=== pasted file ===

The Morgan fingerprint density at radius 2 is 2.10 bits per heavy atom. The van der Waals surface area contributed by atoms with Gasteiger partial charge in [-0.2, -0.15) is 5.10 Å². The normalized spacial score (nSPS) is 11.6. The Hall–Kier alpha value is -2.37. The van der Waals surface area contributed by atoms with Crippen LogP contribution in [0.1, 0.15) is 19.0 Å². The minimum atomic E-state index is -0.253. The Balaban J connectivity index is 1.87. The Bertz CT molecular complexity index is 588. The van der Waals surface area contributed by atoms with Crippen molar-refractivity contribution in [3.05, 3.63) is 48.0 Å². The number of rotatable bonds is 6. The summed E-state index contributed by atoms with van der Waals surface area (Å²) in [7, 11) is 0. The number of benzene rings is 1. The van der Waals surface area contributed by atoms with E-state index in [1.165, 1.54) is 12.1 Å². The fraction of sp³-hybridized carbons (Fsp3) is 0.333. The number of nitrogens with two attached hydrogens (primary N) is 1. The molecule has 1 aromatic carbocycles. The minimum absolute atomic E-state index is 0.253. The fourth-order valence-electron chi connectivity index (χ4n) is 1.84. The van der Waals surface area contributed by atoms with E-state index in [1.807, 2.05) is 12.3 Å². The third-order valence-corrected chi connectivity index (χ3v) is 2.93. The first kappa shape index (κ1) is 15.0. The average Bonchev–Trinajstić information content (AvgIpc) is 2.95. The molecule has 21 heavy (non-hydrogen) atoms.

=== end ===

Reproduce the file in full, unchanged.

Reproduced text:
The Morgan fingerprint density at radius 2 is 2.10 bits per heavy atom. The van der Waals surface area contributed by atoms with Gasteiger partial charge in [-0.2, -0.15) is 5.10 Å². The normalized spacial score (nSPS) is 11.6. The Hall–Kier alpha value is -2.37. The van der Waals surface area contributed by atoms with Crippen LogP contribution in [0.1, 0.15) is 19.0 Å². The minimum atomic E-state index is -0.253. The Balaban J connectivity index is 1.87. The Bertz CT molecular complexity index is 588. The van der Waals surface area contributed by atoms with Crippen molar-refractivity contribution in [3.05, 3.63) is 48.0 Å². The number of rotatable bonds is 6. The summed E-state index contributed by atoms with van der Waals surface area (Å²) in [7, 11) is 0. The number of benzene rings is 1. The van der Waals surface area contributed by atoms with E-state index in [1.165, 1.54) is 12.1 Å². The fraction of sp³-hybridized carbons (Fsp3) is 0.333. The number of nitrogens with two attached hydrogens (primary N) is 1. The molecule has 1 aromatic carbocycles. The minimum absolute atomic E-state index is 0.253. The fourth-order valence-electron chi connectivity index (χ4n) is 1.84. The van der Waals surface area contributed by atoms with E-state index in [1.807, 2.05) is 12.3 Å². The third-order valence-corrected chi connectivity index (χ3v) is 2.93. The first kappa shape index (κ1) is 15.0. The average Bonchev–Trinajstić information content (AvgIpc) is 2.95. The molecule has 21 heavy (non-hydrogen) atoms.